On behalf of the Norwegian partners (SINTEF, IFE, IRIS, UiS, UiB, NTNU and UiO), I had the pleasure of giving one of the opening talks at the fifth November conference. Among other things, I used the opportunity to say a few words about the inception of the November conference. You can read my introduction here.
Distinguished guests, dear participant at the fifth November Conference here in Rio de Janeiro, ladies and gentlemen! It is a great pleasure for me, on behalf of the SINOS-alliance, to give this welcome address on this five-year anniversary of the November conference.
A long history with collaboration
Norway and Brazil have had extensive interaction for allmost two centuries. In the beginning, our mutual interest was about bacalao and coffee. Today, we collaborate within a wide range of scientific disciplines and industrial areas. On the industrial side the cooperation has been and is particularly strong within the oil&gas domain and the maritime sector. We also see a growing cooperation within renewable energy, e.g. the Norwegian oil company Statoil announced last week that they will invest in a solar energy power plant in northern Brasil. Reforestation in the Amazon is also an area where academia and industry in our two countries work closely together.
The SINOS alliance
The SINOS-alliance consist of the three Norwegian research institutions SINTEF, IFE and IRIS and the four Norwegian universities - the University of Stavanger, the University of Bergen, The Norwegian University of Science and Technology (NTNU) and the University of Oslo. Since last year, it is nice to announce that the alliance has expanded with the University of Stavanger and the University of Bergen. The main goal of the SINOS alliance is to build constructive cooperation with Brazilian institutions in the energy domain This cooperation research on selcted topics, organization of joint seminars and workshops, and student exchange programs.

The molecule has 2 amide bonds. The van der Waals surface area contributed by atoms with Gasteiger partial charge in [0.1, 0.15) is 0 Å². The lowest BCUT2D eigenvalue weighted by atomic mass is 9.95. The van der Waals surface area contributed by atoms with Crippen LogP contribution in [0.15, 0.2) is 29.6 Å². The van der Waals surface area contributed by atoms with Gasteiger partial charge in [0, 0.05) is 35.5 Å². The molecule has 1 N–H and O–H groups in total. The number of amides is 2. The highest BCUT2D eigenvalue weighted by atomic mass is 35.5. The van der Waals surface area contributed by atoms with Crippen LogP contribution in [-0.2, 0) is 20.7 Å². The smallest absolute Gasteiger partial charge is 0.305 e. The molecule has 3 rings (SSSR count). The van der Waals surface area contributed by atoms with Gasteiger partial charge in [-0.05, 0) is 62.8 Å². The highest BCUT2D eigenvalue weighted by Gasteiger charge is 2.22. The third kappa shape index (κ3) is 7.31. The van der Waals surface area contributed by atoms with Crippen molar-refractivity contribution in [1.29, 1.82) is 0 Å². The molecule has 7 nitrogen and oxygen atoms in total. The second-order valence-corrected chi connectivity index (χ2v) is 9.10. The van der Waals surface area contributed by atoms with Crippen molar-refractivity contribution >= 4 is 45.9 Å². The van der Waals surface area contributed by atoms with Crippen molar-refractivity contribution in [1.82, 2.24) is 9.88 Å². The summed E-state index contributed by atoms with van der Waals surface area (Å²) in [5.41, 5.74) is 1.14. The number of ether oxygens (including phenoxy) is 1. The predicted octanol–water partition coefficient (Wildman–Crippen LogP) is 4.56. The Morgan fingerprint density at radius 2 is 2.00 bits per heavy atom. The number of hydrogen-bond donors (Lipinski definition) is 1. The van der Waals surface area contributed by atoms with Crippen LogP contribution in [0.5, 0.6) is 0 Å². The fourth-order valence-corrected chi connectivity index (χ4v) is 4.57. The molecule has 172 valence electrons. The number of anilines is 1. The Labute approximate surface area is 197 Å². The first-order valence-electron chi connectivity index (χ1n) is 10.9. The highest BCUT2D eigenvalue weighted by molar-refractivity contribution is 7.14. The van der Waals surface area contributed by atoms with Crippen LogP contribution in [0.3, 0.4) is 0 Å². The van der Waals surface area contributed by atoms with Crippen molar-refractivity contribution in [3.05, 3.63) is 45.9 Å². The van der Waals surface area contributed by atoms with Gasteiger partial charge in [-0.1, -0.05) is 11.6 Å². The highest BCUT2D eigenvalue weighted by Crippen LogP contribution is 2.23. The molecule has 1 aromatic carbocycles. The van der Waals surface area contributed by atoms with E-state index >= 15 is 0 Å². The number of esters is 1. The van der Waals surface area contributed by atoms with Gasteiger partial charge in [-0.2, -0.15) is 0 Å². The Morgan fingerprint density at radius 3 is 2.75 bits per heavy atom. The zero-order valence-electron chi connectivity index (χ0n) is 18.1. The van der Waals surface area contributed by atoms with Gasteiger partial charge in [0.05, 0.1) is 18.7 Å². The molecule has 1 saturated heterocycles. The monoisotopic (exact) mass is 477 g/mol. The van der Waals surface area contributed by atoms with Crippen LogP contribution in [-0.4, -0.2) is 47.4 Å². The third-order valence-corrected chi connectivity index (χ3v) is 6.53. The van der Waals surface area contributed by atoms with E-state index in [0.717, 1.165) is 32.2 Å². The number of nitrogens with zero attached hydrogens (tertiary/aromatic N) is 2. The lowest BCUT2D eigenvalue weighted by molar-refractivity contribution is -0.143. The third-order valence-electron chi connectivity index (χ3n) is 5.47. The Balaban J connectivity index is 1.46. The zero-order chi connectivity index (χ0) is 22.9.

On a cold and snowy winter day, in February 2013, a meeting took place in the Physics building at the University of Oslo, more precisely in room 349. An early version of the SINOS-alliance was present at the meeting. I had made warm coffee!
We knew that Brazilian and Norwegian researchers and engineers, for a long time, had been working together on common challenges within the energy domain. A lot of collaboration existed, however there were at least two important challenges that were formulated at this meeting in 2013.
Firstly, we concluded that our collaborative efforts towards Brazilian institutions were not very well coordinated. Secondly, we needed something to bind us together in Norway as well as with our partners in Brazil.
The SINOS-alliance was formed, and the meeting concluded that we should set up a larger event in Rio de Janeiro in Brazil. The group of people that was present found that November 2013 was perfect for such an event. We got support from funding agencies in Brazil and Norway and the November conference was born, not yet with its name.
The conference got its name
We wanted to build on the success from the first year, and applied for more financial support from the Research Council of Norway and CNI in Brazil. We got it, and the conference became a tradition. The event needed a name and in absence of a better name, this conference was named the November Conference in 2014. A good name, and of course, Norwegians like Brazil and Rio de Janeiro, and we like it particular well in November!